Under the Mercy Trees: A Novel

Image of Under the Mercy Trees: A Novel
Release Date: 
January 17, 2011
Harper Perennial
Reviewed by: 

The hardscrabble life of Appalachia is well-explored territory, mapped with notable success most recently by the likes of Tony Earley and Ron Rash. It’s a terrain of harsh contrasts, both geographic and economic, furrowed with troubled family histories and violent grudges.

In this ambitious first novel of disgrace and redemption, Heather Newton walks some well-worn paths through this familiar landscape, but manages to find some undiscovered treasures amid the rusting pickup trucks and crumbling homesteads.

Ms. Newton takes on a couple of formidable challenges for her story of the Owenby clan of Solace Fork, in the mountains of western North Carolina. She adopts a double time-frame, shuttling back and forth between the late 1950s and the Reagan-era late 1980s as she moves a formidable cast of brothers and sisters, uncles and aunts, nieces and nephews through 30 years of their collective history. Four of these characters carry the narrative weight of the story in chapters that alternate among their points of view. Ms. Newton ups the ante even further by making one of these four, Martin Owenby, an older gay man, a daring maneuver both in terms of genre conventions and narrative tension.

Martin is the one Owenby who managed to escape Solace Fork for college and the wider world, leaving his high school sweetheart Liza behind and discovering the sexual attractions he had long kept hidden back home. Martin ends up in New York as a struggling playwright nearing the end of another failed relationship when he’s called back to Solace Fork by the disappearance of an older brother, Leon.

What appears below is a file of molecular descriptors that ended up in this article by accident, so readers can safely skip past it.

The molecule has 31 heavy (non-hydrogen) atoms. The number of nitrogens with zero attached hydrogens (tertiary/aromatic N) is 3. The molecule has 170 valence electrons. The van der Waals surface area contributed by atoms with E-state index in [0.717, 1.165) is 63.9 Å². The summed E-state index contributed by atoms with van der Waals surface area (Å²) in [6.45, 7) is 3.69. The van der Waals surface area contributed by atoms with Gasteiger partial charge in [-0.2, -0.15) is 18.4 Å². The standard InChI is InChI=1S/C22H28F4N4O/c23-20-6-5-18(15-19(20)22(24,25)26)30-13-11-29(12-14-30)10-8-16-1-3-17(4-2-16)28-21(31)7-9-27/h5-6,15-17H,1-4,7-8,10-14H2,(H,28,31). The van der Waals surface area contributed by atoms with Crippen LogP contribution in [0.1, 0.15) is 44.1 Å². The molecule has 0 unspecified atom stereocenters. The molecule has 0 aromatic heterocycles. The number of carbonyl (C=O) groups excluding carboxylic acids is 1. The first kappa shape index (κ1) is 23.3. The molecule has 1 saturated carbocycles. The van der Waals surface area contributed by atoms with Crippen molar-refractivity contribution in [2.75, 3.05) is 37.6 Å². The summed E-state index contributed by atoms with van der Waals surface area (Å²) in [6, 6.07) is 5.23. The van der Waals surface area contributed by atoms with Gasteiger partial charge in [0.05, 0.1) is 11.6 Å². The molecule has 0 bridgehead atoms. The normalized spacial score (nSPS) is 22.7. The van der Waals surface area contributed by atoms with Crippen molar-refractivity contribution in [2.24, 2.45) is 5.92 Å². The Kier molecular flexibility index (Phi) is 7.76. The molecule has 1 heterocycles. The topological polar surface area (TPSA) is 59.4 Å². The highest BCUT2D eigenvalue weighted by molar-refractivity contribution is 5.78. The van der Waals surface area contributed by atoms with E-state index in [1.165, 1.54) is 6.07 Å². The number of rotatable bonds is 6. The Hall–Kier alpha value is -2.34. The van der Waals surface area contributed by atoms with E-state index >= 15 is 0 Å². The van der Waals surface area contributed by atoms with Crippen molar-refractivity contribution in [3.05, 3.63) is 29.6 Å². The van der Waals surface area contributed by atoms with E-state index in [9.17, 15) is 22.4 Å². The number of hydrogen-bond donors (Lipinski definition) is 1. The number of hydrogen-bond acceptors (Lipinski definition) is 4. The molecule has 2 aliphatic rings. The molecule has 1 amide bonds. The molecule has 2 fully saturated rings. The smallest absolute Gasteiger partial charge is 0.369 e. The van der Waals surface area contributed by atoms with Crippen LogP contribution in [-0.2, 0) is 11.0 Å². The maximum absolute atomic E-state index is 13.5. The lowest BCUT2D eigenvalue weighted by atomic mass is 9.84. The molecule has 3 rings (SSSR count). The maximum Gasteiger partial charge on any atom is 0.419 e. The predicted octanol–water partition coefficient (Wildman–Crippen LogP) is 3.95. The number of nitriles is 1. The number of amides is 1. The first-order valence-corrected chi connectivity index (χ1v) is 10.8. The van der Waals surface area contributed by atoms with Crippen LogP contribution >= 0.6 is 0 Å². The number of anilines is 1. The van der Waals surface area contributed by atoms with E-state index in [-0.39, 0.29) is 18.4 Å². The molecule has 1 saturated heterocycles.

This would all seem to be plenty of material for a novel, but Ms. Newton embroiders the story with beautifully drawn portraits of her other three major characters: Liza, Martin’s high-school love now contentedly married and a high-school teacher; Bertie, married to Martin’s brother James and with a secret from the past; and Martin’s sister, the delicate Ivy, who with her gift for seeing and talking to the ghosts of her family’s past is considered merely a bit strange and unreliable by her siblings.

Ms. Newton has an enviable gift for creating four deeply sympathetic and psychologically complex portraits, all four characters struggling with the shames and regrets of their pasts. Martin seeks to soothe with alcohol his Bible-bred guilt over his homosexuality and his abandonment of family; Bertie’s secret so torments her that she can hardly leave the double-wide she shares with James; Liza is torn between her virile husband and her lingering love for Martin; and poor Ivy attracts not only the disapproval of her living family, but of dead relations as well, including a son who committed suicide.

Given these alternating storylines, it is much to Ms. Newton’s credit that she keeps the main narrative on track as each of these characters participates in solving the mystery of Leon’s fate. Even more credit is due Ms. Newton for keeping her story emotionally balanced, for while Under the Mercy Trees walks a fine line between soap opera, southern Gothic, and trailer park parody, Ms. Newton’s James-like talent for character development and psychological probing saves the day.

Given these challenges, it’s understandable that some of the groundwork Ms. Newton lays remains unplumbed. Although part of Martin’s story unfolds in the New York of the 1980s and the Stonewall riots, there are only passing references to the deadly AIDS epidemic then at its height, or what it might mean to Martin’s own well-being; nor, in the 1950s sections of Martin’s story, are there any indications of the dangers and prejudices gay men faced in those days. And although the realities of Solace Fork hardly come up to Reagan-era “Dawn In America” optimism, we only touch the surface of the economic hardships suffered—which are still very much present—in such rural and underprivileged settings.

But the strength and grace of Ms. Newton’s writing easily overpowers these contextual shortcomings and the occasional genre stereotypes in which she indulges (there is, for example, the conniving, gum-cracking and talentless hairdresser and the morose, taciturn farmer named Zeb). Her story of the redemptive power of love and the strength of family ties succeeds in transcending its native ground and speaking to us all, no matter where our home may be.